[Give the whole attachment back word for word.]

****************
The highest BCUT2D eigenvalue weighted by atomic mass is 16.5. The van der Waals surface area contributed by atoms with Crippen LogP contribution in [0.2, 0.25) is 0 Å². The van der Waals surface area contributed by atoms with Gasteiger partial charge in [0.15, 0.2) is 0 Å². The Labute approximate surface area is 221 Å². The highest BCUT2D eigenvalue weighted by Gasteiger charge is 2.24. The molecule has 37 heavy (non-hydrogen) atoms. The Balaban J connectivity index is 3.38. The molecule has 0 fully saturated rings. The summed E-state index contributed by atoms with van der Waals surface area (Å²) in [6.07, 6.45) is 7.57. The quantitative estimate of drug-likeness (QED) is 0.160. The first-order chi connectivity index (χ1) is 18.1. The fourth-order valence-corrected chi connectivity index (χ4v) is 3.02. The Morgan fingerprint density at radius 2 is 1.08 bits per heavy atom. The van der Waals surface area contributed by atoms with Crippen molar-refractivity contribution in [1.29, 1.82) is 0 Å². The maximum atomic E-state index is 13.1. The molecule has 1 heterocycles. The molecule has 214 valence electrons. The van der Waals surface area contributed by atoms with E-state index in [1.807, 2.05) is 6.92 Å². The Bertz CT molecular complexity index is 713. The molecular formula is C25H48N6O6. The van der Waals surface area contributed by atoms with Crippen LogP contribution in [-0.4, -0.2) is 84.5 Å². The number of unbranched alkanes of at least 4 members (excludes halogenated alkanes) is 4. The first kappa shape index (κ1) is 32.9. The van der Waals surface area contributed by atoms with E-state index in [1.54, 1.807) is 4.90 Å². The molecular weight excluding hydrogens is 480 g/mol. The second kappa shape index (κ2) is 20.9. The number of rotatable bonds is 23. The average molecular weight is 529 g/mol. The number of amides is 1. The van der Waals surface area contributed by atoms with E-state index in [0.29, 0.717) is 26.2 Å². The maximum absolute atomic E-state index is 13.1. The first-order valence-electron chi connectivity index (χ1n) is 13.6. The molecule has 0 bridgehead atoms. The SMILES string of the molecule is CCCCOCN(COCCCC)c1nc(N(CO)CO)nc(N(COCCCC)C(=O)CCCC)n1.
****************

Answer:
The highest BCUT2D eigenvalue weighted by atomic mass is 16.5. The van der Waals surface area contributed by atoms with Crippen LogP contribution in [0.2, 0.25) is 0 Å². The van der Waals surface area contributed by atoms with Gasteiger partial charge in [0.15, 0.2) is 0 Å². The Labute approximate surface area is 221 Å². The highest BCUT2D eigenvalue weighted by Gasteiger charge is 2.24. The molecule has 37 heavy (non-hydrogen) atoms. The Balaban J connectivity index is 3.38. The molecule has 0 fully saturated rings. The summed E-state index contributed by atoms with van der Waals surface area (Å²) in [6.07, 6.45) is 7.57. The quantitative estimate of drug-likeness (QED) is 0.160. The first-order chi connectivity index (χ1) is 18.1. The fourth-order valence-corrected chi connectivity index (χ4v) is 3.02. The Morgan fingerprint density at radius 2 is 1.08 bits per heavy atom. The van der Waals surface area contributed by atoms with Crippen molar-refractivity contribution in [1.29, 1.82) is 0 Å². The maximum atomic E-state index is 13.1. The molecule has 1 heterocycles. The molecule has 214 valence electrons. The van der Waals surface area contributed by atoms with E-state index in [1.807, 2.05) is 6.92 Å². The Bertz CT molecular complexity index is 713. The molecular formula is C25H48N6O6. The van der Waals surface area contributed by atoms with Crippen LogP contribution in [-0.4, -0.2) is 84.5 Å². The number of unbranched alkanes of at least 4 members (excludes halogenated alkanes) is 4. The first kappa shape index (κ1) is 32.9. The van der Waals surface area contributed by atoms with E-state index in [1.54, 1.807) is 4.90 Å². The molecular weight excluding hydrogens is 480 g/mol. The second kappa shape index (κ2) is 20.9. The number of rotatable bonds is 23. The average molecular weight is 529 g/mol. The number of amides is 1. The van der Waals surface area contributed by atoms with E-state index in [0.29, 0.717) is 26.2 Å². The maximum absolute atomic E-state index is 13.1. The first-order valence-electron chi connectivity index (χ1n) is 13.6. The molecule has 0 bridgehead atoms. The SMILES string of the molecule is CCCCOCN(COCCCC)c1nc(N(CO)CO)nc(N(COCCCC)C(=O)CCCC)n1.